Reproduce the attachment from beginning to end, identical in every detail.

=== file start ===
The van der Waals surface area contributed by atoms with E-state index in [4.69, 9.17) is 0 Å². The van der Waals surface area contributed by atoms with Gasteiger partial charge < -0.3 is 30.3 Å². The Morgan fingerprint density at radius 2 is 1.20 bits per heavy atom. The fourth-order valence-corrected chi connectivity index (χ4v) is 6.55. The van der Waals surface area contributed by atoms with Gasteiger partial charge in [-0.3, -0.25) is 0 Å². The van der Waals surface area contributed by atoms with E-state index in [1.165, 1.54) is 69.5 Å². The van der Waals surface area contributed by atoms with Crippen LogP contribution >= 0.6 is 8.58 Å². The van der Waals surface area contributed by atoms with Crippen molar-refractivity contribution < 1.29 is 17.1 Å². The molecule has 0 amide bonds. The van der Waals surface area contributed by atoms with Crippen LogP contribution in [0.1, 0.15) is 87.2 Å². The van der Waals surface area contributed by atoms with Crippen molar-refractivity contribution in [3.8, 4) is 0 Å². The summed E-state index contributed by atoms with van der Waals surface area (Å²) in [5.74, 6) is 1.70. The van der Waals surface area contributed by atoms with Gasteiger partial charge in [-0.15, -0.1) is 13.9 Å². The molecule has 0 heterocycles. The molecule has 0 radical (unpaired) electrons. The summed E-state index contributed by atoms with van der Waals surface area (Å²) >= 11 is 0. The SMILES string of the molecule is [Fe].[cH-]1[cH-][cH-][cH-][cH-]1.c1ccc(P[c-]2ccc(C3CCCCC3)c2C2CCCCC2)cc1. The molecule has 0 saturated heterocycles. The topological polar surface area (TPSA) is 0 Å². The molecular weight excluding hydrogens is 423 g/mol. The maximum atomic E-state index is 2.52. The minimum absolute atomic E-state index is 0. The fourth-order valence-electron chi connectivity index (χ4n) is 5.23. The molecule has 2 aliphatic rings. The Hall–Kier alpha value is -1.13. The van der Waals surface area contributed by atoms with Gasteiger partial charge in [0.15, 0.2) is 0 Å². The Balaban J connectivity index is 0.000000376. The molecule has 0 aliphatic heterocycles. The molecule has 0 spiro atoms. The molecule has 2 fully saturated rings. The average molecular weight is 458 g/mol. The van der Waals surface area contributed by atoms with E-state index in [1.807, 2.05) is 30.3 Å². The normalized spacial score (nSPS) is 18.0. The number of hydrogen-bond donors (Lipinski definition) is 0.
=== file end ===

The van der Waals surface area contributed by atoms with E-state index in [4.69, 9.17) is 0 Å². The van der Waals surface area contributed by atoms with Gasteiger partial charge < -0.3 is 30.3 Å². The Morgan fingerprint density at radius 2 is 1.20 bits per heavy atom. The fourth-order valence-corrected chi connectivity index (χ4v) is 6.55. The van der Waals surface area contributed by atoms with Gasteiger partial charge in [-0.3, -0.25) is 0 Å². The van der Waals surface area contributed by atoms with E-state index in [1.165, 1.54) is 69.5 Å². The van der Waals surface area contributed by atoms with Crippen LogP contribution >= 0.6 is 8.58 Å². The van der Waals surface area contributed by atoms with Crippen molar-refractivity contribution < 1.29 is 17.1 Å². The molecule has 0 amide bonds. The van der Waals surface area contributed by atoms with Crippen LogP contribution in [0.1, 0.15) is 87.2 Å². The van der Waals surface area contributed by atoms with Crippen molar-refractivity contribution in [3.8, 4) is 0 Å². The summed E-state index contributed by atoms with van der Waals surface area (Å²) in [5.74, 6) is 1.70. The van der Waals surface area contributed by atoms with Gasteiger partial charge in [-0.15, -0.1) is 13.9 Å². The molecule has 0 heterocycles. The molecule has 0 radical (unpaired) electrons. The summed E-state index contributed by atoms with van der Waals surface area (Å²) >= 11 is 0. The SMILES string of the molecule is [Fe].[cH-]1[cH-][cH-][cH-][cH-]1.c1ccc(P[c-]2ccc(C3CCCCC3)c2C2CCCCC2)cc1. The molecule has 0 saturated heterocycles. The topological polar surface area (TPSA) is 0 Å². The molecular weight excluding hydrogens is 423 g/mol. The maximum atomic E-state index is 2.52. The minimum absolute atomic E-state index is 0. The fourth-order valence-electron chi connectivity index (χ4n) is 5.23. The molecule has 2 aliphatic rings. The Hall–Kier alpha value is -1.13. The van der Waals surface area contributed by atoms with Gasteiger partial charge in [0.15, 0.2) is 0 Å². The Balaban J connectivity index is 0.000000376. The molecule has 0 aliphatic heterocycles. The molecule has 0 spiro atoms. The molecule has 2 fully saturated rings. The average molecular weight is 458 g/mol. The van der Waals surface area contributed by atoms with E-state index in [1.807, 2.05) is 30.3 Å². The normalized spacial score (nSPS) is 18.0. The number of hydrogen-bond donors (Lipinski definition) is 0.